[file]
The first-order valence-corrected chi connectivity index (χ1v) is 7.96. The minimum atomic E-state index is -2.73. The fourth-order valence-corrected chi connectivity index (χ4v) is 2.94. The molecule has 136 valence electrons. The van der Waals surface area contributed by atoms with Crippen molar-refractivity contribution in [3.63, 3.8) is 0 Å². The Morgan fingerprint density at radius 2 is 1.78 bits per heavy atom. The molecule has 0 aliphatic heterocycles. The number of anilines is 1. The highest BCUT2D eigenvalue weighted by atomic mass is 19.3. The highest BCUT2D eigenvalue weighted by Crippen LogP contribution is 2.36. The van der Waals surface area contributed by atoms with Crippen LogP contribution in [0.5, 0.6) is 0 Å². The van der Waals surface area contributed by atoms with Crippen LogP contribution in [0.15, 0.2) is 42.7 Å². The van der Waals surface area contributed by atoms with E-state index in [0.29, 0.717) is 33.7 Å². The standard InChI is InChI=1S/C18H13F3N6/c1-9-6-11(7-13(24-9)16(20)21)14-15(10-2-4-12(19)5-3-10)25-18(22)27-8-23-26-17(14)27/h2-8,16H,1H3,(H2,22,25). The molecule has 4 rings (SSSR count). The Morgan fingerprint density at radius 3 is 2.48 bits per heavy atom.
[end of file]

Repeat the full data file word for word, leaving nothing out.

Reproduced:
The first-order valence-corrected chi connectivity index (χ1v) is 7.96. The minimum atomic E-state index is -2.73. The fourth-order valence-corrected chi connectivity index (χ4v) is 2.94. The molecule has 136 valence electrons. The van der Waals surface area contributed by atoms with Crippen molar-refractivity contribution in [3.63, 3.8) is 0 Å². The Morgan fingerprint density at radius 2 is 1.78 bits per heavy atom. The molecule has 0 aliphatic heterocycles. The number of anilines is 1. The highest BCUT2D eigenvalue weighted by atomic mass is 19.3. The highest BCUT2D eigenvalue weighted by Crippen LogP contribution is 2.36. The van der Waals surface area contributed by atoms with Crippen LogP contribution in [0.5, 0.6) is 0 Å². The van der Waals surface area contributed by atoms with Crippen LogP contribution in [0.15, 0.2) is 42.7 Å². The van der Waals surface area contributed by atoms with E-state index in [0.29, 0.717) is 33.7 Å². The standard InChI is InChI=1S/C18H13F3N6/c1-9-6-11(7-13(24-9)16(20)21)14-15(10-2-4-12(19)5-3-10)25-18(22)27-8-23-26-17(14)27/h2-8,16H,1H3,(H2,22,25). The molecule has 4 rings (SSSR count). The Morgan fingerprint density at radius 3 is 2.48 bits per heavy atom.